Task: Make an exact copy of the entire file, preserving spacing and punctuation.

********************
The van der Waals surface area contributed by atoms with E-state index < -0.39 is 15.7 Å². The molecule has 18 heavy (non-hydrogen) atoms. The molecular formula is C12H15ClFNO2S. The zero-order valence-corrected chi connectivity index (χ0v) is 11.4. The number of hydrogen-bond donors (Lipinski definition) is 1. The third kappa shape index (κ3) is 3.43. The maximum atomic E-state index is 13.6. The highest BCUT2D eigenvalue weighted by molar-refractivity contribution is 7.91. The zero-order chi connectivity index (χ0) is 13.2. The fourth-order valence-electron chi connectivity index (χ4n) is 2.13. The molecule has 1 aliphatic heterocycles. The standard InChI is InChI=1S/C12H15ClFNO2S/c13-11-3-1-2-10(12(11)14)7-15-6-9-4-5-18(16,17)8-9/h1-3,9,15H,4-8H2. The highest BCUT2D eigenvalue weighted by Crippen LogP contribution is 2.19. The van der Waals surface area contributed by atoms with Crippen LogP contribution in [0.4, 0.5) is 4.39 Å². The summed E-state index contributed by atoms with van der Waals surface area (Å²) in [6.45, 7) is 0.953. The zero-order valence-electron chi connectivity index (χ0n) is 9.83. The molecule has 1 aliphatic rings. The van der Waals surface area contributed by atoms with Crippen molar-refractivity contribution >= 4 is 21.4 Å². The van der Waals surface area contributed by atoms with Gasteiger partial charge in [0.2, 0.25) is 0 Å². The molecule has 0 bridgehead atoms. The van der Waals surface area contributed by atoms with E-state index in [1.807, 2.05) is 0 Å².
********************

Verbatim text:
The van der Waals surface area contributed by atoms with E-state index < -0.39 is 15.7 Å². The molecule has 18 heavy (non-hydrogen) atoms. The molecular formula is C12H15ClFNO2S. The zero-order valence-corrected chi connectivity index (χ0v) is 11.4. The number of hydrogen-bond donors (Lipinski definition) is 1. The third kappa shape index (κ3) is 3.43. The maximum atomic E-state index is 13.6. The highest BCUT2D eigenvalue weighted by molar-refractivity contribution is 7.91. The zero-order chi connectivity index (χ0) is 13.2. The fourth-order valence-electron chi connectivity index (χ4n) is 2.13. The molecule has 1 aliphatic heterocycles. The standard InChI is InChI=1S/C12H15ClFNO2S/c13-11-3-1-2-10(12(11)14)7-15-6-9-4-5-18(16,17)8-9/h1-3,9,15H,4-8H2. The highest BCUT2D eigenvalue weighted by Crippen LogP contribution is 2.19. The van der Waals surface area contributed by atoms with Crippen LogP contribution in [0.4, 0.5) is 4.39 Å². The summed E-state index contributed by atoms with van der Waals surface area (Å²) in [6.45, 7) is 0.953. The zero-order valence-electron chi connectivity index (χ0n) is 9.83. The molecule has 1 aliphatic rings. The van der Waals surface area contributed by atoms with Crippen molar-refractivity contribution >= 4 is 21.4 Å². The van der Waals surface area contributed by atoms with Gasteiger partial charge in [0.2, 0.25) is 0 Å². The molecule has 0 bridgehead atoms. The van der Waals surface area contributed by atoms with E-state index in [1.807, 2.05) is 0 Å².